4 We should also mention that two other sums, in pound sterling and Australian dollars, were also awarded by the Assistant Registrar to Pillay as special damages. As these two sums do not in any way alter the issue that arose for consideration of the motion, there is no necessity to add their equivalent values to the sums awarded in Singapore dollars.

5 Being dissatisfied with the award for general damages, Pillay appealed. The judge-in-chambers increased the sum for pain and suffering to $30,000 and that for loss of future earning capacity to $180,000. He did not disturb the award for future surgery. In short, the judge increased the total award by $130,000, from $135,361.78 to $265,361.78. Teo’s appeal to the Court of Appeal (now pending) relates to these two items of claim on which the judge had enhanced the quantum.

6 Pillay’s contention, in seeking to strike out the notice of appeal, was on the ground that as the amount in dispute on appeal to the Court of Appeal involved only $130,000, Teo should have first obtained leave of court under s 34(2)(a) of the SCJA before an appeal could be lodged.


7 The question raised by the motion concerned the proper interpretation of s 34(2)(a) which reads:-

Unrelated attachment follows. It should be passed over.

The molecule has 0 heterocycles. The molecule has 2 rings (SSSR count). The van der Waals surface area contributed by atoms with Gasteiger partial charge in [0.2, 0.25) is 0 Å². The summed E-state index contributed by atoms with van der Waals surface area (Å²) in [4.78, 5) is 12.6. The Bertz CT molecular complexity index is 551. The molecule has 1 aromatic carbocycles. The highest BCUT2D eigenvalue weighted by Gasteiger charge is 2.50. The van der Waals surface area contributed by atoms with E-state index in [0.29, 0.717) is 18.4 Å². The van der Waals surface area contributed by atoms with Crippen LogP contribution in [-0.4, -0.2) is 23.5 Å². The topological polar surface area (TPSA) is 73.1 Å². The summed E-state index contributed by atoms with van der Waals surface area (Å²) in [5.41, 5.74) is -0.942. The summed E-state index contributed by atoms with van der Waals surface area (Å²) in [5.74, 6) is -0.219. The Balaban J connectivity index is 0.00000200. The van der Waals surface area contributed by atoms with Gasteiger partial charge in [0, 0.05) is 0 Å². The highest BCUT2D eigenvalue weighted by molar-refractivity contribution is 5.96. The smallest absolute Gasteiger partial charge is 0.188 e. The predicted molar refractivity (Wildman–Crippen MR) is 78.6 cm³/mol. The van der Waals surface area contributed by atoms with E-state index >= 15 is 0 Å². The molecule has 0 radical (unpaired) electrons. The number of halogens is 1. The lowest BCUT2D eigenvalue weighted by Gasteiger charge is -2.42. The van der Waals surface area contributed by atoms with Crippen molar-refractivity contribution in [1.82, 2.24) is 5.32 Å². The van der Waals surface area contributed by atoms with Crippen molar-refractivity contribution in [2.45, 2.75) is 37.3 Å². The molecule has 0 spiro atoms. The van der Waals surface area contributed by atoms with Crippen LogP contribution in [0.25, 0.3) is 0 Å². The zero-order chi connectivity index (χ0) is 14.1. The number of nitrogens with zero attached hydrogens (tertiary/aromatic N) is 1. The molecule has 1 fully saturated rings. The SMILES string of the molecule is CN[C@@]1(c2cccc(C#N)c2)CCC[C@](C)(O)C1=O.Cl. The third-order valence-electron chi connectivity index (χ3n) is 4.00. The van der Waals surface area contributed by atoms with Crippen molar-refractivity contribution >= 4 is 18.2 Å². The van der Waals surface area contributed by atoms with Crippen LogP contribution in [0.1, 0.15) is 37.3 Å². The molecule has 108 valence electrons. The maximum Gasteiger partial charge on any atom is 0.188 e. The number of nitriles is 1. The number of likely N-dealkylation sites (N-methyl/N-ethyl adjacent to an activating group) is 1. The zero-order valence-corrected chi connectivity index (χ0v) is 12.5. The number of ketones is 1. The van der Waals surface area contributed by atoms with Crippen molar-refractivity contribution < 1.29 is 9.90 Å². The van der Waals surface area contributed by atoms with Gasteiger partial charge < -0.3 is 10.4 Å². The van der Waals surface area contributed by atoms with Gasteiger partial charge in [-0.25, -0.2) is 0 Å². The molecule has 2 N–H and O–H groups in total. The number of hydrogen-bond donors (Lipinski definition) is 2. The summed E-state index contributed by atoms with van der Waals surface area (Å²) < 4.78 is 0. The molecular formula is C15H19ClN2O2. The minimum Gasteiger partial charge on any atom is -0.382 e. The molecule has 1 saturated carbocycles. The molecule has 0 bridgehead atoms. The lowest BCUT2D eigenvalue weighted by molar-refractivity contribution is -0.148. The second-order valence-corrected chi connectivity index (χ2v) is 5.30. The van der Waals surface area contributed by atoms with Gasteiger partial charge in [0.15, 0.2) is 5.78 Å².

“Except with the leave of the Court of Appeal or a Judge, no appeal shall be brought to the Court of Appeal …

(a) where the amount or value of the subject matter at the trial is $250,000 … or less”

Two terms in this provision required particular attention, namely, “amount or value of the subject matter” and “trial”.

8 There are two previous decisions of this court which had in some way helped to elucidate the two terms. In Spandeck Engineering (S) Pte Ltd v Yong Qiang Construction [1999] 4 SLR 401, it was held that the word “trial” should be construed purposively and on that basis it meant:-

“… a hearing, whether in open court or in chambers, in which the judge determines the matter in issue before him, whether it be an issue of fact or law.”

There, the court rejected the argument that a “trial” meant only a hearing before a court at which evidence was adduced, arguments were canvassed and questions of fact and/or law were finally decided. Various anomalies that could arise if such a narrow interpretation were to be given to the word “trial” were also referred to.